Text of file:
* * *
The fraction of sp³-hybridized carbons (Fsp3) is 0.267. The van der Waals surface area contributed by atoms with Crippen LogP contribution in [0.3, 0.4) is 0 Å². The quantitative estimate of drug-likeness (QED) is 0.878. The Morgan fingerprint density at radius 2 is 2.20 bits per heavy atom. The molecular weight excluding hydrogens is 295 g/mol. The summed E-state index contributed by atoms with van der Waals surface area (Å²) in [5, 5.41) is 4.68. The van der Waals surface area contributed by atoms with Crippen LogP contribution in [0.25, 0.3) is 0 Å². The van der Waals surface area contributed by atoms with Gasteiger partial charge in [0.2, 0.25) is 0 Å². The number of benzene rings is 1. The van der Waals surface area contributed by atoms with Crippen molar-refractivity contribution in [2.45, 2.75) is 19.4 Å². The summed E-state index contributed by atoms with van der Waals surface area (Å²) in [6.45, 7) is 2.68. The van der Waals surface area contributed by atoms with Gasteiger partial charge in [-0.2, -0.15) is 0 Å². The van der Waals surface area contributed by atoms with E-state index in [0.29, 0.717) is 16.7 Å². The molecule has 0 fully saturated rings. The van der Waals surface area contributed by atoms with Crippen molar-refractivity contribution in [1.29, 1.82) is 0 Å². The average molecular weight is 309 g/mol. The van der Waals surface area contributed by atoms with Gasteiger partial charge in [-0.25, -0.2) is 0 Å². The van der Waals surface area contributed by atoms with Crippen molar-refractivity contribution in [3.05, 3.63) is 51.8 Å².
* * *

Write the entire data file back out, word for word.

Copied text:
The fraction of sp³-hybridized carbons (Fsp3) is 0.267. The van der Waals surface area contributed by atoms with Crippen LogP contribution in [0.3, 0.4) is 0 Å². The quantitative estimate of drug-likeness (QED) is 0.878. The Morgan fingerprint density at radius 2 is 2.20 bits per heavy atom. The molecular weight excluding hydrogens is 295 g/mol. The summed E-state index contributed by atoms with van der Waals surface area (Å²) in [5, 5.41) is 4.68. The van der Waals surface area contributed by atoms with Crippen LogP contribution in [0.25, 0.3) is 0 Å². The van der Waals surface area contributed by atoms with Gasteiger partial charge in [0.2, 0.25) is 0 Å². The number of benzene rings is 1. The van der Waals surface area contributed by atoms with Crippen molar-refractivity contribution in [2.45, 2.75) is 19.4 Å². The summed E-state index contributed by atoms with van der Waals surface area (Å²) in [6.45, 7) is 2.68. The van der Waals surface area contributed by atoms with Gasteiger partial charge in [-0.2, -0.15) is 0 Å². The van der Waals surface area contributed by atoms with E-state index in [0.29, 0.717) is 16.7 Å². The molecule has 0 fully saturated rings. The van der Waals surface area contributed by atoms with Crippen molar-refractivity contribution in [1.29, 1.82) is 0 Å². The average molecular weight is 309 g/mol. The van der Waals surface area contributed by atoms with Gasteiger partial charge in [-0.25, -0.2) is 0 Å². The van der Waals surface area contributed by atoms with Crippen molar-refractivity contribution in [3.05, 3.63) is 51.8 Å².